“I got a really good, firm understanding of oil and gas—as they call it in Washington, energy policy,” said Landgraf, who is a member of the PBPA. “The Energy Policy Act of 2005 was very helpful in allowing us to enjoy the sustained boom that we have right now. It cleared a lot of oil and gas hurdles.”
The bill covers the gamut in its 1,800-plus sections, but Landgraf no doubt would say it’s the oil and gas sections that have proved to be most important, not just to District 81 but to the whole country.
If the bill hadn’t become law?
“We would have a lot more roadblocks than we have right now,” Landgraf said.
In his campaign for office, Landgraf did more than run on his experience as a former oil and gas attorney; he also cited his involvement in seeing the EP Act passed. He counts it as energy policy experience in Washington that forever ties him to vital legislation that has had an overall positive impact on the oil and gas industry.
Landgraf also understands the industry from the perspective of a mineral owner as manager of his own family’s mineral interests.
“I’ve seen it from both sides—three sides,” he said, referring to government, industry, and mineral owner.
“It puts me in a fortunate position,” he said. “We all have to work together if we’re going to provide energy for the world.”
Working together is something Landgraf has learned about in greater measure since last September, when he wed Shelby Levins. He counts her as his Number One campaign worker.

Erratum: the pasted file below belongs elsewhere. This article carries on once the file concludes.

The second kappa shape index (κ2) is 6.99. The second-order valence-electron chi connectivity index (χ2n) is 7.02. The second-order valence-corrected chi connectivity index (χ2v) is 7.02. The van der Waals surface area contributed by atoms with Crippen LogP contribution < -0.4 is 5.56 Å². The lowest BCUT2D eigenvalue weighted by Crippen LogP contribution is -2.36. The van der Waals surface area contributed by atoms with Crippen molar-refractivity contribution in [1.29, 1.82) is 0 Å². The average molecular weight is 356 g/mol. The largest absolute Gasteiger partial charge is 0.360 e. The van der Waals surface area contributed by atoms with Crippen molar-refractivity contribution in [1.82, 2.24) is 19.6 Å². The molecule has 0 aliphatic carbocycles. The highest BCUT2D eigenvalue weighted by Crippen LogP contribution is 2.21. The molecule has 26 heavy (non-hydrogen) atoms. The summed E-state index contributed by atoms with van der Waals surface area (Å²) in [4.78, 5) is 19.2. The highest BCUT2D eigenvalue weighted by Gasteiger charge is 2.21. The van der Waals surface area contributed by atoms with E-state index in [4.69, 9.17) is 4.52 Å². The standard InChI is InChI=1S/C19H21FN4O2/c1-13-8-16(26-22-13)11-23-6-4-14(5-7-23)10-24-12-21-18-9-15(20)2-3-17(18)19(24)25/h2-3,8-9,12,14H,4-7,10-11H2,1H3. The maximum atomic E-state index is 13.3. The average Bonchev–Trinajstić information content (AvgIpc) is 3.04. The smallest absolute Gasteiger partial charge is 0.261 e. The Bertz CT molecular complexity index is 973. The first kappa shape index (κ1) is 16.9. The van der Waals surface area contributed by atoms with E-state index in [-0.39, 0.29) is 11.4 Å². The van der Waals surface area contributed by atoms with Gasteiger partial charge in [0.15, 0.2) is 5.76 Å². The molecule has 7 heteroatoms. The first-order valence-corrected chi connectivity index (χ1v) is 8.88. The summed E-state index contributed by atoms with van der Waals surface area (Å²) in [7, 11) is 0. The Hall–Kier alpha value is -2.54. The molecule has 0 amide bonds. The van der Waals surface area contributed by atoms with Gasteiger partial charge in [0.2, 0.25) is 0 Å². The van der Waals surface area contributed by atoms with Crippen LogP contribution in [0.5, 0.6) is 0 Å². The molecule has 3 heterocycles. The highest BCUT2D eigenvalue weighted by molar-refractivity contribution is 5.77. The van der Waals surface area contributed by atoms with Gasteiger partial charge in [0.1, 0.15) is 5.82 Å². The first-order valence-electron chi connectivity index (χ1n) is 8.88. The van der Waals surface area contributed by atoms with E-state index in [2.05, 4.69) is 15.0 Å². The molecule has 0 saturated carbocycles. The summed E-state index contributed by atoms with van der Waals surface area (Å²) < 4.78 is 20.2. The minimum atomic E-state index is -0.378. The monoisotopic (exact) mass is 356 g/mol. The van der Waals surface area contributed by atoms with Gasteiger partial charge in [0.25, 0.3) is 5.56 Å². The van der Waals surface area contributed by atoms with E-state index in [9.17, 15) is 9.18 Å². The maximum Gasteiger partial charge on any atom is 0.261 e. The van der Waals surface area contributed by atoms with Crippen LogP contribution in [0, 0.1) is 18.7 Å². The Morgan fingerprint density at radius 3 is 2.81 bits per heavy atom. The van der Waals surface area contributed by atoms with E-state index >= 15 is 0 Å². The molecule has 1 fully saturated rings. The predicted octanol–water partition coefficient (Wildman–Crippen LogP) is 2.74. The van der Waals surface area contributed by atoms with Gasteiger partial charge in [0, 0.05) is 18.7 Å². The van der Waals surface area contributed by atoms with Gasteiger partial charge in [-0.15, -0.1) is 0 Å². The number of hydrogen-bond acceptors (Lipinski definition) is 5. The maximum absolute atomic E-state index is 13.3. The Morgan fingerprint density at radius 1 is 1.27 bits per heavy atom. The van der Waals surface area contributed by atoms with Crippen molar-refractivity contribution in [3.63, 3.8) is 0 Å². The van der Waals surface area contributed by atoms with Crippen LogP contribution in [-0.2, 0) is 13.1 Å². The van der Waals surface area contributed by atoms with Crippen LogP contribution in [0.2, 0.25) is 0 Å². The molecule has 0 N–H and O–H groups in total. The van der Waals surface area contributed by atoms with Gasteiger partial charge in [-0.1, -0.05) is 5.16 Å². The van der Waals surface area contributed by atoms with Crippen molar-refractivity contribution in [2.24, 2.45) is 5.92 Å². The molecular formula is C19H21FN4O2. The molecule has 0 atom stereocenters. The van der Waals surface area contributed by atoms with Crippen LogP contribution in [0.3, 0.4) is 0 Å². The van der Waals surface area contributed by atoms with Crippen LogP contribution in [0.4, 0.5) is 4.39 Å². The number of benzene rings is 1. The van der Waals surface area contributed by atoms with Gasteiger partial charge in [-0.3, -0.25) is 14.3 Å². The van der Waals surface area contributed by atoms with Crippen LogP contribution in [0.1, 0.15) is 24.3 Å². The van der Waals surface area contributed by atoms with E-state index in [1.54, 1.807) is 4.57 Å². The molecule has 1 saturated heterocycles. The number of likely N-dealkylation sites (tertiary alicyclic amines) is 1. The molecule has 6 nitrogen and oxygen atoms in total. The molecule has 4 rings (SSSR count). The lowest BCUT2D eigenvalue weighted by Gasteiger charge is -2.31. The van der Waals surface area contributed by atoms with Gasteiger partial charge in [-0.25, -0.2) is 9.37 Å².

“Shelby was a great advisor, a tough campaigner,” Landgraf said. “I consider her to be the driving force behind the victory.”
As a television journalist and evening anchor for KMID-TV, ABC affiliate station for Midland and Odessa, Levins (who retained her maiden name for professional use) took leave from work to steer clear of any conflicts of interest during the last weeks of the campaign.
“I took vacation and unpaid leave once the polls opened,” she said. “I wanted it to be more than fair.”
It was a working vacation. Levins knocked on door after door, campaigning person-to-person for her husband.
“My heart and all of my thoughts were on the campaign,” she said.
Levins herself has a politician’s knack for meeting and remembering people. As she and Landgraf made their way through the crowd at the West Texas Historical Association banquet in Midland in April (the occasion for their interview with PBOG), Levins encountered J. Tillapaugh, outgoing president of the organization. She remembered the day she knocked on his door in Odessa. Tillapaugh remembered her too, expressing delight to renew his acquaintance with her.
Levins brings to the table not only her talents as a campaigner and her notoriety as a newscaster; she also boasts ties to oil and gas. Woven into her family history is the blue-collar success story of her paternal grandfather, Hollis Levins.
Like many other men of his day, he looked to the oilfield for work.
“The story goes, Mobil was the first door they knocked on,” Levins said.
Mobil hired Hollis Levins, and he stayed with the company, working his way up through the ranks from roustabout and other field work to an office job.
“He was able to provide for his family,” Levins said. “He had a lifelong career with Mobil.”
On Levin’s mother’s side of the family, her uncle is a geologist, now retired from Burlington Resources and working as a consultant.
If Levins makes new friends easily, credit perhaps goes to her father, whose military career took the family from place to place—”Washington State to Germany and several places in between,” she said.
But whatever friends and attachments Shelby Levins made as she grew up across the country and abroad, home base was always West Texas.
“My dad is originally from Andrews,” she said. “It didn’t matter where we lived. We always came home to West Texas and visits in the summer to my grandparents.”
There’s no place like home. For Brooks Landgraf and his bride Shelby Levins, it’s now four counties—Andrews, Ector, Winkler, and Ward—Texas House District 81.
Freelance writer Hanaba Munn Welch writes regularly for PBOG. She maintains a website at www.hanaba.net.